Los Angeles Times

Playful if unnecessar­y ‘Kingsman’ prequel

An origin story for the spy comedy franchise loses some energy on its trip back in time.

- By Mark Olsen

As the third installmen­t in his “Kingsman” series, director and co-writer Matthew Vaughn has made “The King’s Man,” a prequel meant to explain the origins of the secret intelligen­ce agency run out of a Saville Row tailor shop in London. Opening in 1902 South Africa, the story jumps forward to 1914 and continues on against the backdrop of World War I and the Russian Revolution.

The historical setup for this prequel misses perhaps the most essential element of the previous “Kingsman” pictures: the tension between a traditiona­l buttoned-up, finely tailored conception of British-ness and the contempora­ry reality of streetwear and slang. Could James Bond wear a tracksuit? The new film can’t replace that with anything other than a playfully mischievou­s attitude toward history, as “The King’s Man” makes numerous jabs at colonialis­m while contradict­orily being essentiall­y pro-monarchy. The film’s politics are not exactly sophistica­ted, motivated more by the convenienc­e of the moment than any cohesive worldview.

Ralph Fiennes plays Duke Orlando Oxford, who after seeing his wife (Alexandra Maria Lara) killed becomes obsessed with protecting his son (Harris Dickinson) by keeping him in seclusion on their family estate, looked after by his trusted servants Shola (Djimon Hounsou) and Polly (Gemma Arterton). Somehow or other Oxford is called into service to thwart the plans of the mysterious Scottish separatist known as The Shepherd, who runs an Illuminati/Dr. Evil style council of internatio­nal troublemak­ers. Tom Hollander plays the targets of The Shepherd’s ire, cousins King George of England, Kaiser Wilhelm of Germany and Czar Nicholas of Russia. Arterton and Aaron Taylor-Johnson (playing a literal stand-in) in particular give off strong “put me in, coach” vibes whenever they are in a scene, as if they could be doing much more if only given something more to do.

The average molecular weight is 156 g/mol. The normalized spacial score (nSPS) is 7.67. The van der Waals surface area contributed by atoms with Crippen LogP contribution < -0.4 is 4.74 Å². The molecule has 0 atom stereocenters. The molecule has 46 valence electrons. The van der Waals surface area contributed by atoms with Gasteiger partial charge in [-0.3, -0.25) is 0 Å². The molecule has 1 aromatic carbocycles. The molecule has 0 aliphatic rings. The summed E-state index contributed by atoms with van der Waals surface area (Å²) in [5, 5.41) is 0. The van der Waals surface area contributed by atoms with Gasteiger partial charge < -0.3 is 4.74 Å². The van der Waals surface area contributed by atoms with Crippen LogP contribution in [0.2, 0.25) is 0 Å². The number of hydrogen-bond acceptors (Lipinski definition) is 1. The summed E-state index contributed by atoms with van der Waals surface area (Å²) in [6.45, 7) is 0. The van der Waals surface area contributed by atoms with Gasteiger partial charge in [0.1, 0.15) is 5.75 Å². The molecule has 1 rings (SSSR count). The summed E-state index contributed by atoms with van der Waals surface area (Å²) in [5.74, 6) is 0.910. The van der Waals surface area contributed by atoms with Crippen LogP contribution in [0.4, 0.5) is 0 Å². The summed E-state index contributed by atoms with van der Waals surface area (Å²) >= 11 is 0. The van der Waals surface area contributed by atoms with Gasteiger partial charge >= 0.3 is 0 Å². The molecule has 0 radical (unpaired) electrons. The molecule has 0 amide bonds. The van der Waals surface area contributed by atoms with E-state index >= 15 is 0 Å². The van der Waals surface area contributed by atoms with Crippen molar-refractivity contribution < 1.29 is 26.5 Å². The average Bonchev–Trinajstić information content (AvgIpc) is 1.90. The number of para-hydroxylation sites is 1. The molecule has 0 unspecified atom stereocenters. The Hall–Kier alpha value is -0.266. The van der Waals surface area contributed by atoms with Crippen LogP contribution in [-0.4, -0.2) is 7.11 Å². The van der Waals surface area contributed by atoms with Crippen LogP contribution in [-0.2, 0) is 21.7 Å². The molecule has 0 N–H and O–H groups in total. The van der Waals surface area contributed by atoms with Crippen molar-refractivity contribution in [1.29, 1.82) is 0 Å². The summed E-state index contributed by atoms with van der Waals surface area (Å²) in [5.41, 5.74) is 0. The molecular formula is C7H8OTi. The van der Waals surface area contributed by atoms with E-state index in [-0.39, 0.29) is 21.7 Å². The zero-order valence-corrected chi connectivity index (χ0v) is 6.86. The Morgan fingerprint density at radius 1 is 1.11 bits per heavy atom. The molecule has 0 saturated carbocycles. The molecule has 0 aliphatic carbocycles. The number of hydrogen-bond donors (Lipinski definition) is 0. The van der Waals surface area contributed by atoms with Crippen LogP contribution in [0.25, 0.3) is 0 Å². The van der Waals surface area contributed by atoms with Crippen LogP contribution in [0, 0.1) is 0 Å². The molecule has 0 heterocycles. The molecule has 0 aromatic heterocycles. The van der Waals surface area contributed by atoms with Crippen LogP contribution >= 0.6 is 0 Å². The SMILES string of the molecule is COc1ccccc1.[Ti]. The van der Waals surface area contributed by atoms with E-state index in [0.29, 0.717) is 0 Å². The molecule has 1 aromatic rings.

Fiennes has shown himself to have surprising reserves of bawdy, outrageous energy in performanc­es in films such as “The Grand Budapest Hotel” and “A Bigger Splash,” but here he never finds another register for Oxford to exist in. He is forthright and charming — and when he is strolling along with his bowler hat and umbrella recalls his performanc­e in 1998’s ill-fated remake of “The Avengers” — but Fiennes often feels hemmed in, a straight man in search of a punch line.

It is Rhys Ifans as Rasputin who gives the film its biggest jolt of muchneeded energy, playing the Russian mystic as a kinky sybaritic con man. The film’s best scene is Ifans’ big action set piece, fighting hand-tohand with Fiennes, Hounsou and Dickinson in varying permutatio­ns to the manic sounds of Tchaikovsk­y’s “1812 Overture.” The sequence has an uproarious aliveness that is sadly missing elsewhere in the film.

Vaughn has often reveled in a certain transgress­iveness — the first “Kingsman” ended on a bawdy sex joke that garnered some small infamy — and so the film includes an end credit scene that points to an ahistorica­l character reveal that is in equal parts bad taste, obvious and stupid. With other “Kingsman”-related projects in the works, it is downright diabolical for Vaughn to make audiences even imagine a sequel to this unnecessar­y prequel simply to see if can be as outlandish as promised. Now that’s a truly evil scheme.

 ?? 20th Century Studios ?? HARRIS DICKINSON and Ralph Fiennes play an Edwardian-era son and father in “The King’s Man,” a more subdued outing than its two popular predecesso­rs.
20th Century Studios HARRIS DICKINSON and Ralph Fiennes play an Edwardian-era son and father in “The King’s Man,” a more subdued outing than its two popular predecesso­rs.

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